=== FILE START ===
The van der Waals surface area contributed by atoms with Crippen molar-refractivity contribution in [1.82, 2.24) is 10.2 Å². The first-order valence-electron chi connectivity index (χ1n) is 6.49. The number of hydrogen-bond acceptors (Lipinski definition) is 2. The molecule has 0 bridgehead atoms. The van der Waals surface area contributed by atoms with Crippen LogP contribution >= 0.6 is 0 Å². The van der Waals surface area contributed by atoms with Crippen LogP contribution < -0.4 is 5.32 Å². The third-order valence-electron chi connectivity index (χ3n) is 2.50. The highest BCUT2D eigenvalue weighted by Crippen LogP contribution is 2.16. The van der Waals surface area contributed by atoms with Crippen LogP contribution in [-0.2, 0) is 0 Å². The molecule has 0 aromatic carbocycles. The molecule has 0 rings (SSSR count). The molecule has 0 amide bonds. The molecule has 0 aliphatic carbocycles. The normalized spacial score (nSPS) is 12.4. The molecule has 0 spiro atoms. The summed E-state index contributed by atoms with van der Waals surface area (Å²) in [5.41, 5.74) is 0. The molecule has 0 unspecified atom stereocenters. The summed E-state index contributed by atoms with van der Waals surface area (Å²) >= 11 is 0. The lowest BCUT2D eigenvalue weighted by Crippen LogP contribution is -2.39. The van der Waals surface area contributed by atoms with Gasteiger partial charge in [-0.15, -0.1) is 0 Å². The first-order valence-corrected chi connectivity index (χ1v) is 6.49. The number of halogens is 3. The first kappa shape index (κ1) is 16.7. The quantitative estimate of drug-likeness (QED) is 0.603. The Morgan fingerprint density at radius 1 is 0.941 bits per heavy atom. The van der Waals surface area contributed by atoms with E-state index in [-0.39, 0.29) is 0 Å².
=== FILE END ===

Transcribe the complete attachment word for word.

The van der Waals surface area contributed by atoms with Crippen molar-refractivity contribution in [1.82, 2.24) is 10.2 Å². The first-order valence-electron chi connectivity index (χ1n) is 6.49. The number of hydrogen-bond acceptors (Lipinski definition) is 2. The molecule has 0 bridgehead atoms. The van der Waals surface area contributed by atoms with Crippen LogP contribution >= 0.6 is 0 Å². The van der Waals surface area contributed by atoms with Crippen LogP contribution < -0.4 is 5.32 Å². The third-order valence-electron chi connectivity index (χ3n) is 2.50. The highest BCUT2D eigenvalue weighted by Crippen LogP contribution is 2.16. The van der Waals surface area contributed by atoms with Crippen LogP contribution in [-0.2, 0) is 0 Å². The molecule has 0 aromatic carbocycles. The molecule has 0 rings (SSSR count). The molecule has 0 amide bonds. The molecule has 0 aliphatic carbocycles. The normalized spacial score (nSPS) is 12.4. The molecule has 0 spiro atoms. The summed E-state index contributed by atoms with van der Waals surface area (Å²) in [5.41, 5.74) is 0. The molecule has 0 unspecified atom stereocenters. The summed E-state index contributed by atoms with van der Waals surface area (Å²) >= 11 is 0. The lowest BCUT2D eigenvalue weighted by Crippen LogP contribution is -2.39. The van der Waals surface area contributed by atoms with Gasteiger partial charge in [-0.15, -0.1) is 0 Å². The first-order valence-corrected chi connectivity index (χ1v) is 6.49. The number of halogens is 3. The first kappa shape index (κ1) is 16.7. The quantitative estimate of drug-likeness (QED) is 0.603. The Morgan fingerprint density at radius 1 is 0.941 bits per heavy atom. The van der Waals surface area contributed by atoms with E-state index in [-0.39, 0.29) is 0 Å².